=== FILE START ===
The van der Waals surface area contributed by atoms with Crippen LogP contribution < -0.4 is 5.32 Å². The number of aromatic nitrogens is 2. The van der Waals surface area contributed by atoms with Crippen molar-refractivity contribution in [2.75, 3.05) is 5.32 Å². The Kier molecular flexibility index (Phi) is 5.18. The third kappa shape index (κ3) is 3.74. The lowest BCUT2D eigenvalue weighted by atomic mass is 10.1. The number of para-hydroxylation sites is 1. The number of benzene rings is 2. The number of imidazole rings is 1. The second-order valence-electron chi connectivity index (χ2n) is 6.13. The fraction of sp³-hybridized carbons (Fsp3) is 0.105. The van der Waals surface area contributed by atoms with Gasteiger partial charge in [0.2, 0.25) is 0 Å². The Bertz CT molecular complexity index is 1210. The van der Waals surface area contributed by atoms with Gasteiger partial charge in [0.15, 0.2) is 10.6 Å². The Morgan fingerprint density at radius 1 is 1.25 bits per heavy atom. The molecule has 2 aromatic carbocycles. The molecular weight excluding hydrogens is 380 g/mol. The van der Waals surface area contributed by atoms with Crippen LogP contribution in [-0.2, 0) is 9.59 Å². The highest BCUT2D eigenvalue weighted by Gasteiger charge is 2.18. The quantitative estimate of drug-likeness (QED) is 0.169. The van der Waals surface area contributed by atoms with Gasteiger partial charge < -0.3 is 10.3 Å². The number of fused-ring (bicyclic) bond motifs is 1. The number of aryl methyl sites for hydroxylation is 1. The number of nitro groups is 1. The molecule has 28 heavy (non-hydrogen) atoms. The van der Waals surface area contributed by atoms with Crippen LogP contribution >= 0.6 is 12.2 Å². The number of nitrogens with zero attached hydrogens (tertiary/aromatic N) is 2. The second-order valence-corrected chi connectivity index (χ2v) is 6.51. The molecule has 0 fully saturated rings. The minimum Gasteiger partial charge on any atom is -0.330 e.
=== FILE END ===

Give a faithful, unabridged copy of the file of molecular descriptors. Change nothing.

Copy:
The van der Waals surface area contributed by atoms with Crippen LogP contribution < -0.4 is 5.32 Å². The number of aromatic nitrogens is 2. The van der Waals surface area contributed by atoms with Crippen molar-refractivity contribution in [2.75, 3.05) is 5.32 Å². The Kier molecular flexibility index (Phi) is 5.18. The third kappa shape index (κ3) is 3.74. The lowest BCUT2D eigenvalue weighted by atomic mass is 10.1. The number of para-hydroxylation sites is 1. The number of benzene rings is 2. The number of imidazole rings is 1. The second-order valence-electron chi connectivity index (χ2n) is 6.13. The fraction of sp³-hybridized carbons (Fsp3) is 0.105. The van der Waals surface area contributed by atoms with Gasteiger partial charge in [0.2, 0.25) is 0 Å². The Bertz CT molecular complexity index is 1210. The van der Waals surface area contributed by atoms with Gasteiger partial charge in [0.15, 0.2) is 10.6 Å². The Morgan fingerprint density at radius 1 is 1.25 bits per heavy atom. The molecule has 2 aromatic carbocycles. The molecular weight excluding hydrogens is 380 g/mol. The van der Waals surface area contributed by atoms with Crippen LogP contribution in [-0.2, 0) is 9.59 Å². The highest BCUT2D eigenvalue weighted by Gasteiger charge is 2.18. The quantitative estimate of drug-likeness (QED) is 0.169. The van der Waals surface area contributed by atoms with Gasteiger partial charge < -0.3 is 10.3 Å². The number of fused-ring (bicyclic) bond motifs is 1. The number of aryl methyl sites for hydroxylation is 1. The number of nitro groups is 1. The molecule has 28 heavy (non-hydrogen) atoms. The van der Waals surface area contributed by atoms with Crippen LogP contribution >= 0.6 is 12.2 Å². The number of nitrogens with zero attached hydrogens (tertiary/aromatic N) is 2. The second-order valence-corrected chi connectivity index (χ2v) is 6.51. The molecule has 0 fully saturated rings. The minimum Gasteiger partial charge on any atom is -0.330 e.